24 11 2010

In the October 2010 issue of OUTREACH MAGAZINE Dan Kimball published this thoughtful article. Click on to the Dan Kimball link at the end of the article to subscribe to the magazine and website.

It is incredibly encouraging to see how the evangelical church has awoken to the need for global activism for justice as Jesus and the Scriptures teach. New generations are not simply seeing justice as something extra to do as a Christian like an annual trip to build a home in Mexico, but instead as a fabric of the Gospel itself and an incredibly important part of what it means to be a Christian.

Unfortunately, the more I interact with younger Christians in particular, the more I’m seeing them define the Gospel as participating in justice more than the cross. But the more we care about global engagement in justice, the more we need to care and spend effort on evangelism too.

Those of us who have been Christians a long time and were ingrained with a reductionist form of the Gospel that focused only on the cross and death, resurrection of Jesus and payment of sin have welcomed the infusion of a healthy holistic theology that includes seeing the kingdom of heaven come to earth. But emerging generations are often solely learning the Gospel as an emphasis on justice. They actively participate in justice projects and stay aware of global happenings. However, I am concerned that they aren’t learning about the importance of evangelism.

Making New Disciples

When I think of evangelism, I think of the embodiment of the “Good News” of Jesus and proclaiming that in intentional relationships. Yes, the Gospel is about heaven on earth here and now and not just about what happens when we die. But we all do die. Everyone will face judgment, and there is but one Savior and one cross. If we aren’t teaching how to evangelize with word and deed and seeing new followers of Jesus being reproduced in number, then the amount of justice we can become engaged in and active with will lessen. So if we care about justice, we have to care about making new disciples.

What a shame and horrible thought it is that because some current evangelical Christians became disillusioned with how we went about “evangelism” and explaining the Gospel in the past, many then forgot to focus our attention on making new disciples and only focused on justice. So in 20 years, 30 years or 50 years, if we haven’t been making new disciples, we won’t have the number of Christians to serve passionately on the justice issues that Jesus would want us to.

The Power of the Gospel

I also believe it is easier to focus on justice than it is to focus on evangelism. At a recent private discussion group with [New Testament scholar] N.T. Wright, someone said it is culturally acceptable and applauded to be involved in justice these days. Thankfully so! Even atheists are passionate about justice globally. But it isn’t as easy to pray, spend time, invest in a relationship and have a difficult conversation explaining the cross and salvation to someone. That goes against culture. We have to remember the power of the Gospel and that it did take actual words and explanation of the cross for most of us to eventually make a decision and become followers of Jesus and therefore get involved in justice activism.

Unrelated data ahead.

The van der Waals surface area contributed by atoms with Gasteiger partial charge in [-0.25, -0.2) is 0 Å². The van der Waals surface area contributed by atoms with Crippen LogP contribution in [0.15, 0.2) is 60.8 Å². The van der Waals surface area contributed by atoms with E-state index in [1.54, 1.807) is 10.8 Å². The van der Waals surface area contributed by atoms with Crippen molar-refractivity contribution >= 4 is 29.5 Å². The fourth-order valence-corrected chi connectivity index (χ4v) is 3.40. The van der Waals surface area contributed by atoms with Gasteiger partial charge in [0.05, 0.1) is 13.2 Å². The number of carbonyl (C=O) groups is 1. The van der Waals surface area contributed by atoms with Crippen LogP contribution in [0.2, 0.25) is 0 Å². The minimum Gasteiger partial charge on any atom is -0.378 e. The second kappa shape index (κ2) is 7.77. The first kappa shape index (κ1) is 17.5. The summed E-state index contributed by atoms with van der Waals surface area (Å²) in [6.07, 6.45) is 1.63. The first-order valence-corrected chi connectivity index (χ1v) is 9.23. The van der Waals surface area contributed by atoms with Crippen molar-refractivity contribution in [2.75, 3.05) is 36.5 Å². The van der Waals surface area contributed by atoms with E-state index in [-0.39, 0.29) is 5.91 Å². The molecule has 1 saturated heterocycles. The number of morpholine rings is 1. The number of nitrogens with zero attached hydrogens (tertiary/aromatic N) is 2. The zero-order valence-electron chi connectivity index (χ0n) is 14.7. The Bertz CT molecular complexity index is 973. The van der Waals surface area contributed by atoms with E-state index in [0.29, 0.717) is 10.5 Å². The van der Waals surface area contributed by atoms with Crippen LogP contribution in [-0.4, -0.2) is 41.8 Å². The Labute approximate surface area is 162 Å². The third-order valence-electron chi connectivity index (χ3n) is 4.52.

I dread to think of the lives who won’t be helped by the church and Christians in 50 years through acts of mercy and justice if we aren’t evangelizing and seeing emerging generations of new Christians coming to know Jesus as Savior today.

More about Dan Kimball, Vintage Faith Church, Santa Cruz, Calif. »



14 11 2010

This article by Ravi Zacharias comes by way of  Apologetics.Com

I have little doubt that the single greatest obstacle to the impact of the Gospel has not been its inability to provide answers, but the failure on our part to live it out. I remember well in the early days of my Christian faith talking to a close Hindu friend. He was questioning the experience of conversion as being supernatural. He absolutely insisted that conversion was nothing more than a decision to lead a more ethical life and that, in most cases, it was not any different from other ethical religions. I had heard his argument before.

But then he said something I have never forgotten: “If this conversion is truly supernatural, why is it not more evident in the lives of so many Christians I know?” His question is a troublesome one. In fact, it is so deeply disturbing a question that I think of all the challenges to belief, this is the most difficult question of all. I have never struggled with my own personal faith as far as intellectual challenges to the Gospel are concerned. But I have often had struggles of the soul in trying to figure out why the Christian faith is not more visible.